By default, the thumbnails might be initially configured to stagger at a periodic interval, with equal and continuous segments. For example, if one minute is chosen as the periodic interval, the first thumbnail might reference time offset 0:00, the second thumbnail might reference time offset 1:00, the third thumbnail might reference time offset 2:00, and so on, until available video segments are exhausted. Each thumbnail also indicates a playback duration of one minute, except possibly the final thumbnail, which may be shorter than one minute if there is insufficient remaining video content.
Various additional navigational controls might extend the functionality of thumbnails 250. For example, should the number of thumbnails exceed the available width of the user interface, scrolling navigational controls might be added to the sides as shown in
User interface 211 also adds search terms 240 to the left of the video frame. This portion of the user interface allows a user to build a list of objects for a visual search. Rather than typing in a search term, a viewer can simply visually scan the video and click on an object directly within the video, as previously detailed in
At this point, a search is conducted and thumbnails 250 are updated to reflect every thumbnail that matches the search parameters built under the “Search Criteria” list. Since only “Table” is listed, each highlighted thumbnail in thumbnails 250 contains at least one frame featuring the table within the one-minute segment defined by each thumbnail. In
Although the structure of thumbnails 250 is kept the same as
When adding objects to “Search Criteria,” the list may relate objects using OR operators by default, but the list could be configured to allow for advanced Boolean searching, supporting additional operators such as the AND operator and the NOT operator. For example, the plus sign designation “+” could represent the OR operator, whereas an “X” could represent the NOT operator and an ampersand “&” could represent the AND operator. These Boolean operators might be selectable by clicking on the operator symbol to the left of an object name to reveal a drop down menu allowing selection of a different operator. Order of operators might also be managed by object text indentation and drop down menus.
Search box 360 allows a viewer to type in desired terms for searching, such as the name of a character, an actor, the title of a program, or other search criteria. Clicking on an interface element or pressing a confirmation key such as the Enter key on a connected keyboard might manually initiate the search. Alternatively, the search might be conducted automatically as the user types or after a period of inactivity. Search box 360 might be flexibly configured to allow additional features such as auto-complete, previous search history, selection of text from preconfigured lists, support for Boolean operators, and fuzzy searching. Search box 360 might be replaced or supplemented with an object selector, such as a navigation bar featuring thumbnail images or preview videos of current programming or popular characters and actors. Once a particular search is confirmed, matching thumbnails are highlighted while non-matching thumbnails are dimmed as shown in thumbnails 350.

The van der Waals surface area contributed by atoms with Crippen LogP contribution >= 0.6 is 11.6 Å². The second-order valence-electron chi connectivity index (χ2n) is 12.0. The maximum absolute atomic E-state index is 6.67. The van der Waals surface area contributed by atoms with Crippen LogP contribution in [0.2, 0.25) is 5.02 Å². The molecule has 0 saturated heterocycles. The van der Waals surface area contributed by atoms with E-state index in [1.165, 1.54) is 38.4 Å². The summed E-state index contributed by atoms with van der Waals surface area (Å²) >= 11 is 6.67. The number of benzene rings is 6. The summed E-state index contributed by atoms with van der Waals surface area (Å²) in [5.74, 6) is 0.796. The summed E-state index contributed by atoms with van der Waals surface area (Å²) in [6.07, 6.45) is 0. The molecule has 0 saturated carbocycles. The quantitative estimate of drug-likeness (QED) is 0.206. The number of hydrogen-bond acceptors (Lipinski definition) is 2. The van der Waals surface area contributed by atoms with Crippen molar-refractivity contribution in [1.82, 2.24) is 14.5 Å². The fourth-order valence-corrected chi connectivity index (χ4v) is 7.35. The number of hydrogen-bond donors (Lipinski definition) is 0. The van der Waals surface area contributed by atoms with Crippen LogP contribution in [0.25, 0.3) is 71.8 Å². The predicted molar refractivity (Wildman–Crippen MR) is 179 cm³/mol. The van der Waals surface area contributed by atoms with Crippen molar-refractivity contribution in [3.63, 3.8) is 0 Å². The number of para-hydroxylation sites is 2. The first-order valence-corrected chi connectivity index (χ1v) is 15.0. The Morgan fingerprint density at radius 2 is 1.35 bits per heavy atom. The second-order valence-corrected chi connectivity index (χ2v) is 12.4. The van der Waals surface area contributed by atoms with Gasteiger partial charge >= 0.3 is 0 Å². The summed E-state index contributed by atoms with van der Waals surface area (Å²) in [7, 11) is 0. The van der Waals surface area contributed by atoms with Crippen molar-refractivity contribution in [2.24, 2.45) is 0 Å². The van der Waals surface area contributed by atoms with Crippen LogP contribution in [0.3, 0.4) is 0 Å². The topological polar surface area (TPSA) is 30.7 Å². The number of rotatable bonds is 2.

The example shown in
Computing device 470 represents the hardware the viewer may use to view the media files. A few examples of such devices might include a desktop or notebook computer, a mobile phone, a portable gaming system, or a smart-phone. Memory 472 might be a dynamic random access (DRAM) chip, a hard disk drive (HDD), or some other storage medium accessible to processor 474 for future retrieval. Processor 474 executes program logic for operating computing device 470. If computing device 470 comprises a desktop computer system, it might be connected to an external display 476 as shown in
For example, the viewer at computing device 470 might decide to access the website hosted by media server 490. After a connection is established, computing device 470 might receive a user interface program with an appearance similar to
It should be appreciated that
The user interfaces described above could be applied to a number of different situations, and is not limited to only streaming video over a network. Besides Internet streaming video applications, the visual search interface could be applied to television and video on demand services, online video download storefronts, DVD and Blu-ray players, and video capable mobile devices such as smartphones, PDAs, and portable media players. Any video playback capable device is a valid candidate for enhancement with the visual search interface, allowing quick and flexible retrieval of desired content. Additionally, the visual search is not limited to strictly consumer applications, as video production and editing facilities may find the visual search to be useful for expediting workflows. For example, particular editors might be assigned to review footage of particular actors' performances for efficient division of editing workloads, or video editors might be interested in the entrance or exit of a particular actor from a particular scene. Quickly focusing on the relevant footage may be easily accomplished using the visual search interface, which might be integrated as a plug-in for an industry standard video-editing suite.
Referring to step 502 of flowchart 500 in
Referring to step 504 of flowchart 500 in
Referring to step 506 of flowchart 500 in
Referring to step 508 of flowchart 500 in
Referring to step 510 of flowchart 500 in
Referring to step 520 of flowchart 500 in
Referring to step 530 of flowchart 500 in